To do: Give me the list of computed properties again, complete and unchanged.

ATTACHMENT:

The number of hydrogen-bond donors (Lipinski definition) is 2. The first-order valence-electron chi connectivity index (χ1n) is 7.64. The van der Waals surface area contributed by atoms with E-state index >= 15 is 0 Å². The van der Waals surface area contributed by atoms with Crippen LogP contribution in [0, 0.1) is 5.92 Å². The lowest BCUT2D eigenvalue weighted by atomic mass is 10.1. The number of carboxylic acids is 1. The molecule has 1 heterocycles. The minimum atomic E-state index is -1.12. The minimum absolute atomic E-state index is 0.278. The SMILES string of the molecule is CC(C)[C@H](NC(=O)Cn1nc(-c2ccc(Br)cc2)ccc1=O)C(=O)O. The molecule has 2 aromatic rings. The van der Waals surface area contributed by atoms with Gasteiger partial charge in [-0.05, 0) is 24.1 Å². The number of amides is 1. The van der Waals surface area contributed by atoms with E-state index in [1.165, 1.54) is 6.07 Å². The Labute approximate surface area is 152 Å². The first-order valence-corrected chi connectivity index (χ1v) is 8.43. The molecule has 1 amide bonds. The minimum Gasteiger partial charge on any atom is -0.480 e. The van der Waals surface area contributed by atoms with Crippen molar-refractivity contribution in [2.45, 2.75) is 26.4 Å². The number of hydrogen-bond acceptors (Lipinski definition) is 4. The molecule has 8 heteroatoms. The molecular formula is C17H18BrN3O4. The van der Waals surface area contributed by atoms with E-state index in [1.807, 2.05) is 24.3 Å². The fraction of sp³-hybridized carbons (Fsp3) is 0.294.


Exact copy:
The number of hydrogen-bond donors (Lipinski definition) is 2. The first-order valence-electron chi connectivity index (χ1n) is 7.64. The van der Waals surface area contributed by atoms with E-state index >= 15 is 0 Å². The van der Waals surface area contributed by atoms with Crippen LogP contribution in [0, 0.1) is 5.92 Å². The lowest BCUT2D eigenvalue weighted by atomic mass is 10.1. The number of carboxylic acids is 1. The molecule has 1 heterocycles. The minimum atomic E-state index is -1.12. The minimum absolute atomic E-state index is 0.278. The SMILES string of the molecule is CC(C)[C@H](NC(=O)Cn1nc(-c2ccc(Br)cc2)ccc1=O)C(=O)O. The molecule has 2 aromatic rings. The van der Waals surface area contributed by atoms with Gasteiger partial charge in [-0.05, 0) is 24.1 Å². The number of amides is 1. The van der Waals surface area contributed by atoms with E-state index in [1.165, 1.54) is 6.07 Å². The Labute approximate surface area is 152 Å². The first-order valence-corrected chi connectivity index (χ1v) is 8.43. The molecule has 1 amide bonds. The minimum Gasteiger partial charge on any atom is -0.480 e. The van der Waals surface area contributed by atoms with Crippen molar-refractivity contribution in [2.45, 2.75) is 26.4 Å². The number of hydrogen-bond acceptors (Lipinski definition) is 4. The molecule has 8 heteroatoms. The molecular formula is C17H18BrN3O4. The van der Waals surface area contributed by atoms with E-state index in [1.807, 2.05) is 24.3 Å². The fraction of sp³-hybridized carbons (Fsp3) is 0.294.